Basic Statistical Concepts
A. Measures of Central Tendency: Mean, Median, and Mode
1. Mean
The mean, or average, is a number calculated by adding a series of values and then
dividing by the number of values. For example, to find the mean of the numbers 5, 19,
and 27, we add them and divide by the number of values (3). The mean would then be
17 (Schaefer & Lamm, 1992: 36).
2. Mode
The mode is the single most common value in a series of scores. For example, if we
were looking at the following scores on a tenpoint quiz: 10, 10, 9, 9, 8, 8, 7, 7, 7, 6, 5,
we would determine the mode by observing which score occurred most frequently. Now,
the mode would be 7 (Schaefer & Lamm, 1992: 36).
3. Median
The median is the midpoint or number that divides a series of values (which are ranked
in ascending or descending order). For the quiz discussed above, the median is 8
(Schaefer & Lamm, 1992: 36).
B. Rates & Percentages
A percentage is a portion based on 100. Use of percentages allows one to compare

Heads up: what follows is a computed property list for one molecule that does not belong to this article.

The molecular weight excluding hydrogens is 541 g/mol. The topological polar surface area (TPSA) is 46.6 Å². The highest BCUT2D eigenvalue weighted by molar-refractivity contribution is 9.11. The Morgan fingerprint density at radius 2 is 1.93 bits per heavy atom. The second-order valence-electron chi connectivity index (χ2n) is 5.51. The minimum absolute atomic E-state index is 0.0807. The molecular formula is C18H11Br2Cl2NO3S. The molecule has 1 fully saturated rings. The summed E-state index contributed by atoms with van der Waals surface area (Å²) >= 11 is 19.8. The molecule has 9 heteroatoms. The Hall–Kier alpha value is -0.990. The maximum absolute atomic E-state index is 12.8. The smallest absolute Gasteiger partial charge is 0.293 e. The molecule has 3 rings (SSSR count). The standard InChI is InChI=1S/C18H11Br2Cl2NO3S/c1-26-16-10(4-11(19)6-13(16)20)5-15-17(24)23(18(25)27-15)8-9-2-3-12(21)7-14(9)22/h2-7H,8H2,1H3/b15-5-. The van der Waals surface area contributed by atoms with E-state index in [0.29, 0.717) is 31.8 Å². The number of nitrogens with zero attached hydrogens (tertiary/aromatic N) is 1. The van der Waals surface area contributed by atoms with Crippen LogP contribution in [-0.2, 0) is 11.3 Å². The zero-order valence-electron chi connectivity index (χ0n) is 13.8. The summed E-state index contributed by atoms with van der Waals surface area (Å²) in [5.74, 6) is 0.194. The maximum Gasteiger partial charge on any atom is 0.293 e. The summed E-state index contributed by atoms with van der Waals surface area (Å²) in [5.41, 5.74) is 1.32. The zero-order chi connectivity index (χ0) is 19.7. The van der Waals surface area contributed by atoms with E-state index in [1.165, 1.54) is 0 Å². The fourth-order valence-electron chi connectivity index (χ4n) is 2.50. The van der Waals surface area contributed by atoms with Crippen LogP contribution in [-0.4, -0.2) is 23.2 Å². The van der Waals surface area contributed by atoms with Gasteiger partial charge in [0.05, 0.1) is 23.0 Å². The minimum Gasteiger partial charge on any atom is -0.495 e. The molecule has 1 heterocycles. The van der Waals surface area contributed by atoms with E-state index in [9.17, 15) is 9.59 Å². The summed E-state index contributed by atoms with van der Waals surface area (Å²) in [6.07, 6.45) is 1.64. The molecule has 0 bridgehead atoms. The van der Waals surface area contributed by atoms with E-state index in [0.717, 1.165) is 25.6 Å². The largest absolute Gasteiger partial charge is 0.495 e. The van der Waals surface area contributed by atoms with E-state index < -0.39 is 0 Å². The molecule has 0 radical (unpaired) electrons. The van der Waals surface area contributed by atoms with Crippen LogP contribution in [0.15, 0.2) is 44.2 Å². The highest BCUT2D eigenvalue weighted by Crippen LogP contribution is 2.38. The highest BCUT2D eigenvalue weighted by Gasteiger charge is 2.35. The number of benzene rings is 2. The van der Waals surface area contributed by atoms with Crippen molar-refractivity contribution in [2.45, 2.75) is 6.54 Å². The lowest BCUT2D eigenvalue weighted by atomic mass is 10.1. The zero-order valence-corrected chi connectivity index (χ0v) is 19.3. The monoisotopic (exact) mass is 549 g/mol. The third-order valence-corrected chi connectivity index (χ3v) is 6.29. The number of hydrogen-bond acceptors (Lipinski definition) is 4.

groups of different sizes.
Example: Comparing Populations of Different Sizes
If we are comparing contributors to a town's Baptist and Roman Catholic
churches, the absolute numbers of contributors could be misleading if there
were many more Baptists than Catholics living in the town. With
percentages, we can obtain a more meaningful comparison, showing the
proportion of persons in each group who contribute to their respective
churches (Schaefer & Lamm, 1992: 36).
C. Statistical Control vs. Control Groups
In a sociological sense, control means that you neutralize all social characteristics
(variables) except that which is under consideration
. This is different from a control
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 Fall '10
 Bernhardt
 Causality, dependent variables, Schaefer & Lamm, common research mistakes

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